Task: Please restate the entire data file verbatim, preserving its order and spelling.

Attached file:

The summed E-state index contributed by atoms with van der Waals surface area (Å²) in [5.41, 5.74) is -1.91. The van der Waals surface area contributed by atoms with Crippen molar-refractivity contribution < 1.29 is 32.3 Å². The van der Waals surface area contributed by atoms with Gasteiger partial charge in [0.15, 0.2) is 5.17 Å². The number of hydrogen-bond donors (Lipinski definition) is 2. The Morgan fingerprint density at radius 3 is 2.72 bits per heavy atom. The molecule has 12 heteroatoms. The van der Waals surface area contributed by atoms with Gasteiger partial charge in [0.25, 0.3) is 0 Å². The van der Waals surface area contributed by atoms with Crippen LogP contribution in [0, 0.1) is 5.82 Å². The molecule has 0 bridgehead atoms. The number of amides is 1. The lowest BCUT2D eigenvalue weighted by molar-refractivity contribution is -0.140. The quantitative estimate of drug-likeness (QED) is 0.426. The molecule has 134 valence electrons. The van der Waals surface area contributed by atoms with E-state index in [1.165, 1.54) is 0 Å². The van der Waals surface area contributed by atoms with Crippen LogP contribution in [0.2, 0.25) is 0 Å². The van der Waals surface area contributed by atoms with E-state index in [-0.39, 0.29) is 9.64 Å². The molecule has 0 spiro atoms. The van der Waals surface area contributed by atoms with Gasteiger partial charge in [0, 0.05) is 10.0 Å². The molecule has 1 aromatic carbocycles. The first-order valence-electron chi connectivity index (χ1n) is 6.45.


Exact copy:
The summed E-state index contributed by atoms with van der Waals surface area (Å²) in [5.41, 5.74) is -1.91. The van der Waals surface area contributed by atoms with Crippen molar-refractivity contribution < 1.29 is 32.3 Å². The van der Waals surface area contributed by atoms with Gasteiger partial charge in [0.15, 0.2) is 5.17 Å². The number of hydrogen-bond donors (Lipinski definition) is 2. The Morgan fingerprint density at radius 3 is 2.72 bits per heavy atom. The molecule has 12 heteroatoms. The van der Waals surface area contributed by atoms with Gasteiger partial charge in [0.25, 0.3) is 0 Å². The van der Waals surface area contributed by atoms with Crippen LogP contribution in [0, 0.1) is 5.82 Å². The molecule has 0 bridgehead atoms. The number of amides is 1. The lowest BCUT2D eigenvalue weighted by molar-refractivity contribution is -0.140. The quantitative estimate of drug-likeness (QED) is 0.426. The molecule has 134 valence electrons. The van der Waals surface area contributed by atoms with E-state index in [1.165, 1.54) is 0 Å². The van der Waals surface area contributed by atoms with Crippen LogP contribution in [0.2, 0.25) is 0 Å². The van der Waals surface area contributed by atoms with E-state index in [-0.39, 0.29) is 9.64 Å². The molecule has 0 spiro atoms. The van der Waals surface area contributed by atoms with Gasteiger partial charge in [0, 0.05) is 10.0 Å². The molecule has 1 aromatic carbocycles. The first-order valence-electron chi connectivity index (χ1n) is 6.45.